Harness-Maker, Saddler, Bootmaker
Until about 1930 most communities had a saddler and harness-maker, as horses were still the principal mode of transport. This trade can be likened to that of the motor-car repair garage of today. More often than not, the leather trades were combined, so that saddlers and harness-makers were also bootmakers.
Edward Robert Evans was Emu Bay’s pioneer bootmaker and retailer. Ned Evans was the son of a Welsh officer in the 99th Regiment of Foot. The 99th was one of the best known of the Imperial garrisons assigned to a tour of duty in Van Diemen’s Land in the mid 1800s. When his father died, Ned was very young and working with ticket-of-leave men in Hobart. At the tender age of nine, he began to learn the trade of boot-making. In the 1880s he moved to Emu Bay, where the riches from the Mount Bischoff tin mine were offering a rosy future for the small town.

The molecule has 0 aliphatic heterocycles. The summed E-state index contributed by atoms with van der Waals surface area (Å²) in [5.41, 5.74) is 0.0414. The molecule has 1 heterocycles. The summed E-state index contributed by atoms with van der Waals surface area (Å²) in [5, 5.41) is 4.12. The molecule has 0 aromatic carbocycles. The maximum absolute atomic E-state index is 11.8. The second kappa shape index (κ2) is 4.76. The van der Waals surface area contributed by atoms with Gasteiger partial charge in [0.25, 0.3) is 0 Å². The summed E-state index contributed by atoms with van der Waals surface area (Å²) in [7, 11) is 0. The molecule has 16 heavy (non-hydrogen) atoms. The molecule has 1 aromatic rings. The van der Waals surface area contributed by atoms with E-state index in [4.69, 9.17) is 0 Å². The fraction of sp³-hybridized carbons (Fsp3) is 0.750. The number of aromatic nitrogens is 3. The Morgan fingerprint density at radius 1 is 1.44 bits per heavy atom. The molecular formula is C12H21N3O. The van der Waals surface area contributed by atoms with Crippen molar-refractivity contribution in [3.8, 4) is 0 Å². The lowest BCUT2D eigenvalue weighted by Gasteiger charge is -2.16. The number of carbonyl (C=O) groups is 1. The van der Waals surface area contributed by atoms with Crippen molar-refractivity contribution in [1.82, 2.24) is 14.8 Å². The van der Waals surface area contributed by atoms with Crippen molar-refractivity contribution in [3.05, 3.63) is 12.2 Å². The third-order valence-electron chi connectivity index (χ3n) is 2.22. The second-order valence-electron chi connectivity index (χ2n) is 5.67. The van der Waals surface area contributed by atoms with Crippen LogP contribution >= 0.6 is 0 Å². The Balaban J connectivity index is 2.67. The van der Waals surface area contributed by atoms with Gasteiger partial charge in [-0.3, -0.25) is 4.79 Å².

Ned Evans established his bootmaking business in Wilson Street and did great trade with a special miner’s boot he designed for the rugged, damp conditions the diggers experienced in the West Coast mines. Such was its suitability for rough conditions the Evans boot became well known throughout Australia. His shop display boot is exhibited here.